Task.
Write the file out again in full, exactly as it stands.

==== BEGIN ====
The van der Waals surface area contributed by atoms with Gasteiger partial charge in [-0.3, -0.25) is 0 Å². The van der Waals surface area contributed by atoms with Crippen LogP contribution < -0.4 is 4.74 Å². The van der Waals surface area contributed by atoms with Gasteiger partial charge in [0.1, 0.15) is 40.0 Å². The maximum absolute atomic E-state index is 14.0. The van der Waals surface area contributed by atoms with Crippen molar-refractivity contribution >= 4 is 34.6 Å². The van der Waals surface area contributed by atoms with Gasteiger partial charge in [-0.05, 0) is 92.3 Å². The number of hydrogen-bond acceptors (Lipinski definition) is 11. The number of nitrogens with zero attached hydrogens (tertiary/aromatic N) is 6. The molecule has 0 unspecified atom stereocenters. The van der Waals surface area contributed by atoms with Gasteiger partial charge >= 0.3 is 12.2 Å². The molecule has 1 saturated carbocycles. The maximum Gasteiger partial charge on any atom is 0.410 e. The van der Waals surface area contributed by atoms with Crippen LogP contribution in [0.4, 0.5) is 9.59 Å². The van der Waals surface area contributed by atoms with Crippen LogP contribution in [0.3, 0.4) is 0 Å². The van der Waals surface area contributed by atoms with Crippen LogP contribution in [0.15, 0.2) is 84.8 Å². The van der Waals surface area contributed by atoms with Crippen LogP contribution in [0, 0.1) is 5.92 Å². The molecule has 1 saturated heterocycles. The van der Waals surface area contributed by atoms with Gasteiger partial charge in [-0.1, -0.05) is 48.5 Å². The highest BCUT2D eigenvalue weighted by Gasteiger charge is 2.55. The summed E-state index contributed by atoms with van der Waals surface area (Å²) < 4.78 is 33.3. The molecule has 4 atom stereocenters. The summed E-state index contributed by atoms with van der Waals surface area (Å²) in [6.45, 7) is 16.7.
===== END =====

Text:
The van der Waals surface area contributed by atoms with Gasteiger partial charge in [-0.3, -0.25) is 0 Å². The van der Waals surface area contributed by atoms with Crippen LogP contribution < -0.4 is 4.74 Å². The van der Waals surface area contributed by atoms with Gasteiger partial charge in [0.1, 0.15) is 40.0 Å². The maximum absolute atomic E-state index is 14.0. The van der Waals surface area contributed by atoms with Crippen molar-refractivity contribution >= 4 is 34.6 Å². The van der Waals surface area contributed by atoms with Gasteiger partial charge in [-0.05, 0) is 92.3 Å². The number of hydrogen-bond acceptors (Lipinski definition) is 11. The number of nitrogens with zero attached hydrogens (tertiary/aromatic N) is 6. The molecule has 0 unspecified atom stereocenters. The van der Waals surface area contributed by atoms with Gasteiger partial charge >= 0.3 is 12.2 Å². The molecule has 1 saturated carbocycles. The maximum Gasteiger partial charge on any atom is 0.410 e. The van der Waals surface area contributed by atoms with Crippen LogP contribution in [0.4, 0.5) is 9.59 Å². The van der Waals surface area contributed by atoms with Crippen LogP contribution in [0.3, 0.4) is 0 Å². The van der Waals surface area contributed by atoms with Crippen LogP contribution in [0.15, 0.2) is 84.8 Å². The van der Waals surface area contributed by atoms with Crippen LogP contribution in [0, 0.1) is 5.92 Å². The molecule has 1 saturated heterocycles. The van der Waals surface area contributed by atoms with Gasteiger partial charge in [-0.1, -0.05) is 48.5 Å². The highest BCUT2D eigenvalue weighted by Gasteiger charge is 2.55. The summed E-state index contributed by atoms with van der Waals surface area (Å²) < 4.78 is 33.3. The molecule has 4 atom stereocenters. The summed E-state index contributed by atoms with van der Waals surface area (Å²) in [6.45, 7) is 16.7.